Call of the Night is a really interesting mix of themes and styles. But I think a key element of why it works is that it’s pretty fearless. You don’t get the sense there’s a lot of self-censorship in the writing – that seems to go wherever it wants, with no third rails. I don’t get the feeling this is an exceptionally dark vampire story at all – as in the horror sense – or overtly graphic sexually. But it is quite messy, emotionally and otherwise. And it takes guts for a writer to go there without worrying about how it’ll be perceived.
While Nazuna has been the driving force of the narrative so far, there’s been a somewhat dark matter quality to her role until this week. We get a much deeper dive here into what makes Nazuna tick, and it’s quite a welcome turn. Yofukashi has gone out of its way to highlight a vampire trope that applies (no reflection) and one that doesn’t (sunlight). I think it’s been so obvious for a subtle reason, to get the message across not to make too many assumptions about the rules of the road. Nazuna is a vampire. She sucks blood to live. But the details of how she operates are still somewhat vague, even after this episode.
We know she likes animals (cats at least). And that she likes baths, and probably has a superhuman sense of smell. It also seems pretty obvious from her reaction to the transceiver going off that Kou has become a very important person in her life. But is that because she’s addicted to his sweet young blood, or is she falling for him while playing the role of making him fall for her? From his perspective, things are very messy indeed. He’s a 14 year-old boy, and he’s fallen into a world of stimulations far too intense than his adolescent mind to process. He’s introspective in the way kids his age often are, but that mostly just allows him to see how confused he is.
Naz straight out of the bath (well, the shower anyway) is one of those stimulations. Seeing her like this pushes his buttons in a big way, and this is also a chance for his first trip to a sento (not uncommon for this generation of Japanese young people). He notes both his own arousal and anxiety, intermixed to the point of being indistinct (just as you’d expect). And he’s also aware of how jealous he’s become at the idea Nazuna is feeding on other people. Of course she’s sampled other blood – that’s how she lives. But the experience of being fed upon is a quasi-sexual one for him (and probably her) – in fact I wondered if it had literally climaxed by the time she’d finished, though it seems not – and Kou is feeling very possessive.
The question of how Nazuna survives has suddenly become very important to Kou. She assures him that she’s sucked women too, not just men (though I don’t know if that makes him feel better). But what about financially? As it turns out she’s a “cuddle buddy” (I have no idea if this is actually a thing here, but it wouldn’t surprise me). After a quick and overstimulating “rest” at a love hotel (naive Kou had idea from the outside) they return to her apartment and she shares her professional mode with him. That includes a nurse’s outfit (“not cosplay” she insists), and a menu from which we pointedly do not see what the “add-ons” are. Though she’d “never” charge him, Nazuna offers Kou a sample – and he chooses the massage course.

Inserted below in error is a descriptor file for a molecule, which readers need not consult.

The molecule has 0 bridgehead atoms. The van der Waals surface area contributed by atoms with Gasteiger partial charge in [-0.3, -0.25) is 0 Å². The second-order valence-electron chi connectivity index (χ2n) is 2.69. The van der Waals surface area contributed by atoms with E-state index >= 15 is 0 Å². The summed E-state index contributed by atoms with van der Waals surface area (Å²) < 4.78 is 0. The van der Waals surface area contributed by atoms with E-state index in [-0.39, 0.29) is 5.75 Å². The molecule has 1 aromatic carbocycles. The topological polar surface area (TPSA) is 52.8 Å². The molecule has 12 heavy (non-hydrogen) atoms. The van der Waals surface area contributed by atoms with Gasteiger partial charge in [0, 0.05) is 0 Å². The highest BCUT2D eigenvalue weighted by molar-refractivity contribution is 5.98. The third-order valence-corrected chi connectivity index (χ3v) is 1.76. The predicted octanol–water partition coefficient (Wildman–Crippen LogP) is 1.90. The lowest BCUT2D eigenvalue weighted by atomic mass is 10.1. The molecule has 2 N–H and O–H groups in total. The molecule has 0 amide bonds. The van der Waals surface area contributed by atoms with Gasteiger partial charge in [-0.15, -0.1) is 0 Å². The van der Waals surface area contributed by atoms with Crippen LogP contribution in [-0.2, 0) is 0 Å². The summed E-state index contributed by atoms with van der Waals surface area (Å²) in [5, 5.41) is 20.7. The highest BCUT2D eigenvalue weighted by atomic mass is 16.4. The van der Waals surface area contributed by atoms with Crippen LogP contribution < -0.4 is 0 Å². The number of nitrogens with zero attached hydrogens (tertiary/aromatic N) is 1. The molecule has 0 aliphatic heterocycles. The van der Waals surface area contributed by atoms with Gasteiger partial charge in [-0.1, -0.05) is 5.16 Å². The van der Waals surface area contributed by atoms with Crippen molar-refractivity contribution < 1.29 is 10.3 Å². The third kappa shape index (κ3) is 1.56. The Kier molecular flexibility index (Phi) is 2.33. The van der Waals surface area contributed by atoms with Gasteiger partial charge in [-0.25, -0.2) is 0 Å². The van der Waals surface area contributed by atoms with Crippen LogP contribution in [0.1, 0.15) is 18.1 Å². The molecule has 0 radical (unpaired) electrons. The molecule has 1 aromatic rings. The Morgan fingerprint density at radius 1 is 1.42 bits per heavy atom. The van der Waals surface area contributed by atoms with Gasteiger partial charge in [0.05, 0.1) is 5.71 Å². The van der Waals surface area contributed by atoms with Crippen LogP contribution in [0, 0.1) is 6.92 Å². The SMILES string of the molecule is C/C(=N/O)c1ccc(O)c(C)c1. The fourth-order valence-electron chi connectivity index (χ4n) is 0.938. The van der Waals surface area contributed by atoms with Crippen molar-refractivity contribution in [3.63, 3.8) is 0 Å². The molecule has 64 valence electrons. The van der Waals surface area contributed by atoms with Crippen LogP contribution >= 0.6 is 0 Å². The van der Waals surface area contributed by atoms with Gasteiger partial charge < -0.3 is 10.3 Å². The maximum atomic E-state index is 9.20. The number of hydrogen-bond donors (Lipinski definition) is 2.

Emotionally, this is as messy as it gets. Of course Kou finds this arousing – how could he not? Nazuna even offers him a demonstration of acupressure techniques, starting with the rokyu (lao gong) in the hand (for insomnia). What is her intention here? A lot of this comes back to the question of the nature of their relationship – is it predatory and if so, in what sense? He’s a child and emotionally vulnerable, she’s to some extent at least an adult – albeit alien in some sense, too. The fact that she’s clearly spent after this exercise hints at its significance, in the symbolic sense at the very least.
Gilding the lily, one of Nazuna’s regulars shows up – Hirakwa Kiyosumi (Hikasa Youko) – and Naz asks Kou to fill in for her. She tries to lure him in with the lewd angle, and even guilt him into it by noting that she’s neglected her means of financial support because she’s been exclusively spending time with him. Even assuming Kou was willing to give a massage to an adult woman, it’s hard to imagine Kiyosumi-san would be OK with that – though Nazuna has no qualms about it, that much is clear. Make no mistake, while she may be no rapacious killer in the horror film sense, Nazuna is not bound by the conventions of human normalcy. Whether this is because she’s a vampire of because she’s a creature of the night isn’t entirely clear, but that distinction may wind up being very crucial for Kou.